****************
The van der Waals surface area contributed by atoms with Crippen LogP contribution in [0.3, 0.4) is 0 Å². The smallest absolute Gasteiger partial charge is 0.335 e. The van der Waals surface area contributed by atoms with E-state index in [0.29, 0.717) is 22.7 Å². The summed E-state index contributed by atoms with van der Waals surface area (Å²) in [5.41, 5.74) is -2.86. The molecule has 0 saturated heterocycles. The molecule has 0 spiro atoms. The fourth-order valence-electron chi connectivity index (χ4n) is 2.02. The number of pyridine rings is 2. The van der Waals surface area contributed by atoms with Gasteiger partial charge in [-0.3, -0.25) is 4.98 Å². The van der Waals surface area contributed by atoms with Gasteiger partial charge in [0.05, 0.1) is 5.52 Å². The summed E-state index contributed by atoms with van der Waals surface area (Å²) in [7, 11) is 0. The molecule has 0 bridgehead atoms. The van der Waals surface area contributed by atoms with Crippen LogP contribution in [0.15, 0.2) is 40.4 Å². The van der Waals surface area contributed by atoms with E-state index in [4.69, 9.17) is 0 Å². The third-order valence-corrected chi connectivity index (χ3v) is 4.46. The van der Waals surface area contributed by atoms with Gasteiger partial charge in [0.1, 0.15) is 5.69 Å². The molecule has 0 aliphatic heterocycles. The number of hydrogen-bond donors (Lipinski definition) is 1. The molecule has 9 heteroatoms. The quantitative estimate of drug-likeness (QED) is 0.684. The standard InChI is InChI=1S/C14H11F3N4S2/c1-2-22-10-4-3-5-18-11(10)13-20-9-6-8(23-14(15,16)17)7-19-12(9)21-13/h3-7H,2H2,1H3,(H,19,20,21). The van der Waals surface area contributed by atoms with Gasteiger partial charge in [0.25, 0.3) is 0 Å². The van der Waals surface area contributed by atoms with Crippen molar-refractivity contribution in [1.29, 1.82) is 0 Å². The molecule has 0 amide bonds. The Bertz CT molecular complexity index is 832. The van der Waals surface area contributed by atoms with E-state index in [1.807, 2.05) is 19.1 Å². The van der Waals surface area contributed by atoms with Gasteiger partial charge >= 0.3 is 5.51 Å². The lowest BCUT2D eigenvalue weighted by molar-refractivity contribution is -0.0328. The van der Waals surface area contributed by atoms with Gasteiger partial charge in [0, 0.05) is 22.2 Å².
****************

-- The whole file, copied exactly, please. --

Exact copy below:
The van der Waals surface area contributed by atoms with Crippen LogP contribution in [0.3, 0.4) is 0 Å². The smallest absolute Gasteiger partial charge is 0.335 e. The van der Waals surface area contributed by atoms with E-state index in [0.29, 0.717) is 22.7 Å². The summed E-state index contributed by atoms with van der Waals surface area (Å²) in [5.41, 5.74) is -2.86. The molecule has 0 saturated heterocycles. The molecule has 0 spiro atoms. The fourth-order valence-electron chi connectivity index (χ4n) is 2.02. The number of pyridine rings is 2. The van der Waals surface area contributed by atoms with Gasteiger partial charge in [-0.3, -0.25) is 4.98 Å². The van der Waals surface area contributed by atoms with Gasteiger partial charge in [0.05, 0.1) is 5.52 Å². The summed E-state index contributed by atoms with van der Waals surface area (Å²) in [7, 11) is 0. The molecule has 0 bridgehead atoms. The van der Waals surface area contributed by atoms with Crippen LogP contribution in [0.15, 0.2) is 40.4 Å². The van der Waals surface area contributed by atoms with E-state index in [4.69, 9.17) is 0 Å². The third-order valence-corrected chi connectivity index (χ3v) is 4.46. The van der Waals surface area contributed by atoms with Gasteiger partial charge in [0.1, 0.15) is 5.69 Å². The molecule has 0 aliphatic heterocycles. The number of hydrogen-bond donors (Lipinski definition) is 1. The molecule has 9 heteroatoms. The quantitative estimate of drug-likeness (QED) is 0.684. The standard InChI is InChI=1S/C14H11F3N4S2/c1-2-22-10-4-3-5-18-11(10)13-20-9-6-8(23-14(15,16)17)7-19-12(9)21-13/h3-7H,2H2,1H3,(H,19,20,21). The van der Waals surface area contributed by atoms with Gasteiger partial charge in [0.25, 0.3) is 0 Å². The van der Waals surface area contributed by atoms with Crippen molar-refractivity contribution in [1.29, 1.82) is 0 Å². The molecule has 0 amide bonds. The Bertz CT molecular complexity index is 832. The van der Waals surface area contributed by atoms with E-state index in [1.807, 2.05) is 19.1 Å². The van der Waals surface area contributed by atoms with Gasteiger partial charge >= 0.3 is 5.51 Å². The lowest BCUT2D eigenvalue weighted by molar-refractivity contribution is -0.0328. The van der Waals surface area contributed by atoms with Gasteiger partial charge in [0, 0.05) is 22.2 Å².